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Vegetation Management Whitepaper

Following the 2003 Northeast Blackout, the North American Electric Reliability Corp. (NERC) and the Federal Energy Regulatory Commission (FERC) responded with a new industry standard for managing trees and other plants within transmission right of ways (ROWs). That standard has recently been updated, with some significant changes.

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The first Vegetation Management Reliability Standard (FAC-003-1) was released and became effective in early 2006. It required owners of transmission lines (200kV and above) to establish and maintain enough clearance between trees and transmission lines to prevent flashovers that could cause power outages.

The standard seemed to work well. For example, there have been countless thousands of vegetation-related distribution line outages since 2006, most commonly the result of trees or limbs falling onto distribution lines during storms (tornados, hurricanes, wind storms, blizzards, ice storms, etc.). Of course, the Federal Power Act has no jurisdiction over these local distribution lines. Such regulation occurs at the individual state level.

However, during that same time period, there have been few instances of outages resulting from direct vegetation contact or flashover with the transmission lines that were covered by FAC-003-1. One tribute to the effectiveness of the standard is how well transmission lines held up after Hurricane Sandy.

In addition, when vegetation-transmission line contact or flashover did occur, hefty fines were imposed. In 2010, for example, the Tennessee Valley Authority (TVA) received a $175,000 fine when an interruption was caused by a willow tree that had grown from seven feet tall to 37 feet tall in a three- year period. The tree grew to within 10 feet of a 40- foot high 500,000 volt line in Alabama, and caused an outage as a result of a flashover. TVA was fined even though no interruption of service resulted.

In December 2011, NERC submitted a revised standard proposal to FERC. On March 21, 2013, FERC issued a final rule approving NERC’s revised vegetation management standard (FAC-003-2). The rule went into effect on May 28, 2013.

While similar in many ways to FAC-003-1, the revised standard has three significant revisions.

The first is that it not only covers transmission lines 200kV and higher, but also those under 200kV, if those lines could impact bulk power system reliability – that is, transmission lines that are an element of the Interconnection Reliability Operating Limit (IROL) or an element of a Major Western Electric Coordinating Council (WECC) Transfer Path.

The second is that there is now a “zero tolerance” approach to vegetation management, which requires transmission line owners to prevent vegetation encroachment within the minimum vegetation clearance distance (MVCD), regardless of whether the encroachment results in a sustained outage. However, encroachments beyond the owner’s control, such as natural disasters or certain animal or human activity (other than the activity of the transmission line owner’s employees or contractors) are exempt from this requirement.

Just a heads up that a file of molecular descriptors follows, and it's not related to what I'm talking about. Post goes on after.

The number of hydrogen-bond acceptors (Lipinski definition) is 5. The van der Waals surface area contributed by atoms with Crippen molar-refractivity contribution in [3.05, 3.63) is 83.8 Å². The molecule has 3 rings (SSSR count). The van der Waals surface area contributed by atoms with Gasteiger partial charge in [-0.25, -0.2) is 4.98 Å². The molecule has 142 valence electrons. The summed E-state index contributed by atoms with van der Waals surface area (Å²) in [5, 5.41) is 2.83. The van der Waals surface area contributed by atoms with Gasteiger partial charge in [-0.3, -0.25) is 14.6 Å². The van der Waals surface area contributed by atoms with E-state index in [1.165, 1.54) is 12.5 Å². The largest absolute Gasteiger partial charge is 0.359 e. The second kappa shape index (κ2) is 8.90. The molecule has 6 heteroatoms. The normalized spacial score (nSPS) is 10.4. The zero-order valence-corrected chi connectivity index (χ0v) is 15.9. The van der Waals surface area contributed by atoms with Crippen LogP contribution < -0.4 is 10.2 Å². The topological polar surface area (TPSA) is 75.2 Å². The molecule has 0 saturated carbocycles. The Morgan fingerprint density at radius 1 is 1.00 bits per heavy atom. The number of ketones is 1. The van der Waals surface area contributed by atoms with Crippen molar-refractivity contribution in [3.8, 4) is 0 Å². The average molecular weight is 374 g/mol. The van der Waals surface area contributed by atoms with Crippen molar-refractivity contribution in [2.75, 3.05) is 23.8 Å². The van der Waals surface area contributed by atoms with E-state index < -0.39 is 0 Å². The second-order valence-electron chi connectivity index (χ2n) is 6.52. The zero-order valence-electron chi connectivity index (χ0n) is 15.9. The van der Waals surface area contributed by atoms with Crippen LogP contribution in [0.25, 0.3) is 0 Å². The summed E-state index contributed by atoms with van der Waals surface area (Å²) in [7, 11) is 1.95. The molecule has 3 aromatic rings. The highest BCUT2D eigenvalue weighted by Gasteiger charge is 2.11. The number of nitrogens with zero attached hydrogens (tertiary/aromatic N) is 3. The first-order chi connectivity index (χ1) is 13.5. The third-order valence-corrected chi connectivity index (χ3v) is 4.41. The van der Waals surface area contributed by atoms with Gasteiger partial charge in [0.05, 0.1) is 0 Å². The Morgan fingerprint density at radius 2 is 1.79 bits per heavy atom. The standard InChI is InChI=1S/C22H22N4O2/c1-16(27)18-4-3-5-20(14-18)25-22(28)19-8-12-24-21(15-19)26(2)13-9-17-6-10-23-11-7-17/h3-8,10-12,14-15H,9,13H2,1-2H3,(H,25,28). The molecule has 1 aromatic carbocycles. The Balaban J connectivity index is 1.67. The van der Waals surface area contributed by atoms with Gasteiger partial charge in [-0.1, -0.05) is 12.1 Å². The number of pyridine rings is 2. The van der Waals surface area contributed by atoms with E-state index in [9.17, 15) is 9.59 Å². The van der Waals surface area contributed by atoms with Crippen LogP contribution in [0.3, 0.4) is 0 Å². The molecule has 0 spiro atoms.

“One of the first fines that came down was $80,000 for a kudzu vine that crawled up a guy wire, which was inside the clearance zone,” said Paul Beaulieu, Manager, Transmission and Substation Engineering, for Finley Engineering, and who became a member of NERC’s Vegetation Management Standard Drafting Team in 2005. “Even though the kudzu vine couldn’t trip the wire, because it burns off, it was still considered vegetation in the zone, so there was no leniency.”

The third is that owners are now required to conduct annual inspections of all transmission lines subject to the reliability standard. Furthermore, owners are required to complete 100 percent of their annual vegetation management work plans. In addition, the annual inspection rule also requires that no more than 18 months pass between inspections.

Besides these three major changes, the new standard has attempted to provide additional clarifications. “What we did was try to take some of the ambiguity out,” said Beaulieu. “For example, we created an equation to try to define the clearance to the wire based on some kind of science. Before, this was utility-defined. That is, as long as you were compliant with what you defined, you were OK. However, this meant that there was no consistency between utilities as to what constituted adequate clearance.”

One other significant change for utilities resulting from the revised standard, as Beaulieu sees it, is that it requires a lot more documentation. “You need to be able to prove that you are actually doing what you say you are doing,” he said.

Specific documentation of your inspections will become more important. For example, you need to have a written inspection program, and you need to have documentation that you actually inspected what you said you inspected. You also need to be able to prove, via documentation, the quality of your inspections. “For example, you need documentation related to who trains your inspectors, and documentation related to how these inspectors know that what they saw was in compliance.” The remaining portion of documentation relates to execution – maintaining the trees to stay within the clearances.

“The main key to success to comply with the revised standard is to create a plan, and work far enough ahead of your plan to keep in front of it,” he said. “Then, after you execute the plan, be sure that you document what you have done.”

According to Beaulieu, the matrices within the revised standard are set up for some of the fines to be huge. “Some of them are so large that you could be bankrupt if you’re not diligent in what you do,” he said.


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